Financial journalist and award-winning author Michael Lewis is out with a new book called “Boomerang.”
And based solely on its RAVE book review in The New York Times, it sounds awesome and relevant.
The new book traces the origins of the European sovereign debt crisis, giving “the reader a guided tour through some of the disparate places hard hit by the fiscal tsunami of 2008…”
The prime example of course is Greece. Lewis writes about how Greece rang up massive debt, according to a review by The New York Times:
Greece, Mr. Lewis writes, ran up astonishing debts — from high-paying government jobs and generous pensions, as well as waste, bribery and theft — that came to “about $1.2 trillion, or more than a quarter-million dollars for every working Greek.” In just the last 12 years, he says, “the wage bill of the Greek public sector has doubled, in real terms” with the average government job now paying almost three times the average private sector job. Those who work in jobs classified as “arduous” can retire and start collecting pensions, he adds, “as early as 55 for men and 50 for women”; more than 600 Greek professions have somehow managed “to get themselves classified as arduous: hairdressers, radio announcers, waiters, musicians, and on and on and on.”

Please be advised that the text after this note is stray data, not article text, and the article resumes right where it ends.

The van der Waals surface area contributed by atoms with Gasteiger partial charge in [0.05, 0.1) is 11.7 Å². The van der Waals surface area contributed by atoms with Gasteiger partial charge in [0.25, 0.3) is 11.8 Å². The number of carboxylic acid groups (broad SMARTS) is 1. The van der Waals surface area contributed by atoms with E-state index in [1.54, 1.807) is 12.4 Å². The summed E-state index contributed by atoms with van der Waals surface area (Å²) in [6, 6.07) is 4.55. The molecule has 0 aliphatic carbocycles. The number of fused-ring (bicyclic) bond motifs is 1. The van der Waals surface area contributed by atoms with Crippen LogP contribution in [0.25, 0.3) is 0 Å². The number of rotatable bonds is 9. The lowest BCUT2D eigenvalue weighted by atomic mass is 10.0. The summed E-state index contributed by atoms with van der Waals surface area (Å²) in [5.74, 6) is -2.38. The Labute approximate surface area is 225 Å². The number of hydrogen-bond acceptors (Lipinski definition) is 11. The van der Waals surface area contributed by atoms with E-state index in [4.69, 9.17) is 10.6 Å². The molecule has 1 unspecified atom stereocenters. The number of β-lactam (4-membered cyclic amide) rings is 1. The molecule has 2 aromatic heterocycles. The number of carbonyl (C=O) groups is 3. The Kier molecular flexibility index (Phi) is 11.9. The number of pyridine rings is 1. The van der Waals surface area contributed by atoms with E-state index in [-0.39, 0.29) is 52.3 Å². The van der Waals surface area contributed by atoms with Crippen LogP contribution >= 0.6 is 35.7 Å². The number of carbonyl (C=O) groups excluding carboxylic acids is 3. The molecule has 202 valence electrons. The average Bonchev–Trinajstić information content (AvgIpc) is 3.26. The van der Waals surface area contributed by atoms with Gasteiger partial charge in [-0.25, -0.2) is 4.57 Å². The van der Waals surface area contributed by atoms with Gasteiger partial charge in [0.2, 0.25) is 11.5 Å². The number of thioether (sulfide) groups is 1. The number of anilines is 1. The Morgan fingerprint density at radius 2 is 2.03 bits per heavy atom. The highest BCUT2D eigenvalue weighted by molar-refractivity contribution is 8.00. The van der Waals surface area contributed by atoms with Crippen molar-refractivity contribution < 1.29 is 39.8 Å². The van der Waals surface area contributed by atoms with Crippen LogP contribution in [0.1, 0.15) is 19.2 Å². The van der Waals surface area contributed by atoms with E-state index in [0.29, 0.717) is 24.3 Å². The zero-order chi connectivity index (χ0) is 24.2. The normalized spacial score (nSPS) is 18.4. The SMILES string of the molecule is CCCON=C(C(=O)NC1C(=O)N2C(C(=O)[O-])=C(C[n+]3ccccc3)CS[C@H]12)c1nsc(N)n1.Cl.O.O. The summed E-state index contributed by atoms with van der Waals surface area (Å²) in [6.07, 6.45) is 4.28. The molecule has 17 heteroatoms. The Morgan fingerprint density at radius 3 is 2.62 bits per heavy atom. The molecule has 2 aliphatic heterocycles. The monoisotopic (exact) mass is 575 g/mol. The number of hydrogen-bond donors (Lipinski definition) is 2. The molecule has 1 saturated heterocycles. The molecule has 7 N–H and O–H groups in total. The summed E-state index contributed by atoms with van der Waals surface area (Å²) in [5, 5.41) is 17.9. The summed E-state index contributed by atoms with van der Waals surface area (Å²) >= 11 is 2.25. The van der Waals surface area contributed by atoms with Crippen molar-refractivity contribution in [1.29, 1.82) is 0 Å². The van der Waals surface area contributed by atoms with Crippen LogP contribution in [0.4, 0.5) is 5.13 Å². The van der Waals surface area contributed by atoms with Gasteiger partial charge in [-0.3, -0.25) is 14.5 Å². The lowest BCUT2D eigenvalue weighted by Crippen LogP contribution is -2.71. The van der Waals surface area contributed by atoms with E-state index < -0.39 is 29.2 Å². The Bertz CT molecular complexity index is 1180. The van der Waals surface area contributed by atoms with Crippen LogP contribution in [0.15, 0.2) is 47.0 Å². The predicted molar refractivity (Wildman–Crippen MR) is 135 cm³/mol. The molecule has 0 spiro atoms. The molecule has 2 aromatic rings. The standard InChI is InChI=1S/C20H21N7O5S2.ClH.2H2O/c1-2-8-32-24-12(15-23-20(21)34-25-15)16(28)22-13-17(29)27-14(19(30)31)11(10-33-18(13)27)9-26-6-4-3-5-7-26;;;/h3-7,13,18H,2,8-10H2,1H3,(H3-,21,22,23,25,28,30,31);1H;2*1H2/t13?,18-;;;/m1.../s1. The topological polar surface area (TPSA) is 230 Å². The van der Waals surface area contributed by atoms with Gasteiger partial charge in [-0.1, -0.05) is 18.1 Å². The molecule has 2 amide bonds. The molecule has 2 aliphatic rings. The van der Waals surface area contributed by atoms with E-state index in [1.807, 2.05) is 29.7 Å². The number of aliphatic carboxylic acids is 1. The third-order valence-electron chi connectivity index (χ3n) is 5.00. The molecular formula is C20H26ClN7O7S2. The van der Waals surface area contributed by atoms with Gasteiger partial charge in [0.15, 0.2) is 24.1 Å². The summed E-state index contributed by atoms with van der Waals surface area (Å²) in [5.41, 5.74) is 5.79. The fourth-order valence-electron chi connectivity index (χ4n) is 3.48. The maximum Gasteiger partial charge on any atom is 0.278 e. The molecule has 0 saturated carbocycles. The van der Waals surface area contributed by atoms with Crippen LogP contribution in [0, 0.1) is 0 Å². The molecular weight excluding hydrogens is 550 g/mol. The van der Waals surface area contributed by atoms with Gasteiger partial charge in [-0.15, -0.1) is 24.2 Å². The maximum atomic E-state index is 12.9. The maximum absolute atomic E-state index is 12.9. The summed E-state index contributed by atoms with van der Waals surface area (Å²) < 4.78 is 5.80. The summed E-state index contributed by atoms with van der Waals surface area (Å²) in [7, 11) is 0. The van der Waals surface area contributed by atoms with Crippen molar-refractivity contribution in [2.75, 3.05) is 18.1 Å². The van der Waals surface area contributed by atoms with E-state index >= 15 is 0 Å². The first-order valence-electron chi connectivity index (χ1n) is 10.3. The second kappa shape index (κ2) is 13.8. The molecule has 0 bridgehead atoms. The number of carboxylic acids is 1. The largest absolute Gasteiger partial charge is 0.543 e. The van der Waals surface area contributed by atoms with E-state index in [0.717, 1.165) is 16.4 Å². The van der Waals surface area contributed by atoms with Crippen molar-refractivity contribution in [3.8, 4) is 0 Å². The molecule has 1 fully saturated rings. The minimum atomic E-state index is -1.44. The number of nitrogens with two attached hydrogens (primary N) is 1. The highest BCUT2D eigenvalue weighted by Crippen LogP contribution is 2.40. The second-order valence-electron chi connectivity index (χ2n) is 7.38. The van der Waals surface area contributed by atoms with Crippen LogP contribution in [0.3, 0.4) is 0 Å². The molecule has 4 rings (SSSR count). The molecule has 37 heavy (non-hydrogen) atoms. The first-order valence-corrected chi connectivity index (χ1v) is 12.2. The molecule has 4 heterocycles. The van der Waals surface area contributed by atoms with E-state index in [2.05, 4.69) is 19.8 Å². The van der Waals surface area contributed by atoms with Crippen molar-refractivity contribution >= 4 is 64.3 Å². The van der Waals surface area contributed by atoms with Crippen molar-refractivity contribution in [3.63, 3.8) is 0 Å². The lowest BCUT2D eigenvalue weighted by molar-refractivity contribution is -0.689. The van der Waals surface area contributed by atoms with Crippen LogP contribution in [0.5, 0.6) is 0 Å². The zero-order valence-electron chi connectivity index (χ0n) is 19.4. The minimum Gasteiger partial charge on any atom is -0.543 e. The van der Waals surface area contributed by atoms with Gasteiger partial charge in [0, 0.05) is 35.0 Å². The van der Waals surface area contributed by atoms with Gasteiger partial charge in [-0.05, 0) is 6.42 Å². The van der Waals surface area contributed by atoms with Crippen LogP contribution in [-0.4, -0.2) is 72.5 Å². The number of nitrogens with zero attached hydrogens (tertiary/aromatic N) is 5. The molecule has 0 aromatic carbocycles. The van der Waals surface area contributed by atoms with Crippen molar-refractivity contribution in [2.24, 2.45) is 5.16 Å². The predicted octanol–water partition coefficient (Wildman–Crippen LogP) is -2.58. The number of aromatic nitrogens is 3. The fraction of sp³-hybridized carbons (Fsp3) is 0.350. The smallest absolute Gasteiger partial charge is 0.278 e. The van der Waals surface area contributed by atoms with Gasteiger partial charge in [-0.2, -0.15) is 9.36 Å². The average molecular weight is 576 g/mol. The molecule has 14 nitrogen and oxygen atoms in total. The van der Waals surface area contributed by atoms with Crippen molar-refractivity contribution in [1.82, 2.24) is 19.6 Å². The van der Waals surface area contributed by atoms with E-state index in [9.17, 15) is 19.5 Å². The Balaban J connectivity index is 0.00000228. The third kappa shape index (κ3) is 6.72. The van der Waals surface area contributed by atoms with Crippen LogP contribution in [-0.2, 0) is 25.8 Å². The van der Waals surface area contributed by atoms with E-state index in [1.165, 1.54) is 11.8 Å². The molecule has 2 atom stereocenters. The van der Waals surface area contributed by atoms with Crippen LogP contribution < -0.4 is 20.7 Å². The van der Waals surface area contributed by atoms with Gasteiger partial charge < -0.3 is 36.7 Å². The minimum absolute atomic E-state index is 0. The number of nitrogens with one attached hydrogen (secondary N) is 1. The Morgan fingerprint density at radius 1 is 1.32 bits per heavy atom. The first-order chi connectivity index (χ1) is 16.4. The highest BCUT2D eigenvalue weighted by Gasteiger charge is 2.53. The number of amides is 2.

Stories of Greece’s years-long public sector corruption will no doubt infuriate the public at exactly the right time, as Europe contemplates whether to let Greece default or bail it out.
In fact it’s written to be read by a broader audience.
According to the New York Times book review, the new book “makes topics like European sovereign debt, the International Monetary Fund and the European Central Bank not only comprehensible but also fascinating — even, or especially, to readers, who rarely open the business pages or watch CNBC.”
“Boomerang” will be available on October 3.
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